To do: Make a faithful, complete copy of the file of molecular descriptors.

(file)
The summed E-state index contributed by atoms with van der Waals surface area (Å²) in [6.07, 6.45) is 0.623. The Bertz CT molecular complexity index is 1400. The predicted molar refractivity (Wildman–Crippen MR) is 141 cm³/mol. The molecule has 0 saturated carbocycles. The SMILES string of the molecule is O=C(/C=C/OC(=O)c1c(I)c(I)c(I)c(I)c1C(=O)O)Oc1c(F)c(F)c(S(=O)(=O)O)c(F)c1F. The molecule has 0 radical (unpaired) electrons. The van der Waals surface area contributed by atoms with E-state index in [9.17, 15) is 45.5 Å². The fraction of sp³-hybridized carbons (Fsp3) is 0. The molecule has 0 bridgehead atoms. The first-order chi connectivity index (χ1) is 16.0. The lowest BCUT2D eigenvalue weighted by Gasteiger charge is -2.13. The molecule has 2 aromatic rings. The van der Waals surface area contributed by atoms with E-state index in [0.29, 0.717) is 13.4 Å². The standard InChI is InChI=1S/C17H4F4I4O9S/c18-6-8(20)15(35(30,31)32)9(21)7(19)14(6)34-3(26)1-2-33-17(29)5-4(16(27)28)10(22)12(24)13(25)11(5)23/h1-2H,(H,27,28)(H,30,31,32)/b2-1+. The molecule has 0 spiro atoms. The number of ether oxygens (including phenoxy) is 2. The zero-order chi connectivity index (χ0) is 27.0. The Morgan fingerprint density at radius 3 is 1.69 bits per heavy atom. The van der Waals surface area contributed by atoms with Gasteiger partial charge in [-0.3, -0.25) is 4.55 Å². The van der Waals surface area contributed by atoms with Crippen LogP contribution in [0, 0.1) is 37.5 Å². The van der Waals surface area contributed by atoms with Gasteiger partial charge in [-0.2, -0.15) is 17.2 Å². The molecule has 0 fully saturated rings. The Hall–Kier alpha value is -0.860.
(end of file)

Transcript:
The summed E-state index contributed by atoms with van der Waals surface area (Å²) in [6.07, 6.45) is 0.623. The Bertz CT molecular complexity index is 1400. The predicted molar refractivity (Wildman–Crippen MR) is 141 cm³/mol. The molecule has 0 saturated carbocycles. The SMILES string of the molecule is O=C(/C=C/OC(=O)c1c(I)c(I)c(I)c(I)c1C(=O)O)Oc1c(F)c(F)c(S(=O)(=O)O)c(F)c1F. The molecule has 0 radical (unpaired) electrons. The van der Waals surface area contributed by atoms with E-state index in [9.17, 15) is 45.5 Å². The fraction of sp³-hybridized carbons (Fsp3) is 0. The molecule has 0 bridgehead atoms. The first-order chi connectivity index (χ1) is 16.0. The lowest BCUT2D eigenvalue weighted by Gasteiger charge is -2.13. The molecule has 2 aromatic rings. The van der Waals surface area contributed by atoms with E-state index in [0.29, 0.717) is 13.4 Å². The standard InChI is InChI=1S/C17H4F4I4O9S/c18-6-8(20)15(35(30,31)32)9(21)7(19)14(6)34-3(26)1-2-33-17(29)5-4(16(27)28)10(22)12(24)13(25)11(5)23/h1-2H,(H,27,28)(H,30,31,32)/b2-1+. The molecule has 0 spiro atoms. The number of ether oxygens (including phenoxy) is 2. The zero-order chi connectivity index (χ0) is 27.0. The Morgan fingerprint density at radius 3 is 1.69 bits per heavy atom. The van der Waals surface area contributed by atoms with Gasteiger partial charge in [-0.3, -0.25) is 4.55 Å². The van der Waals surface area contributed by atoms with Crippen LogP contribution in [0, 0.1) is 37.5 Å². The van der Waals surface area contributed by atoms with Gasteiger partial charge in [-0.2, -0.15) is 17.2 Å². The molecule has 0 fully saturated rings. The Hall–Kier alpha value is -0.860.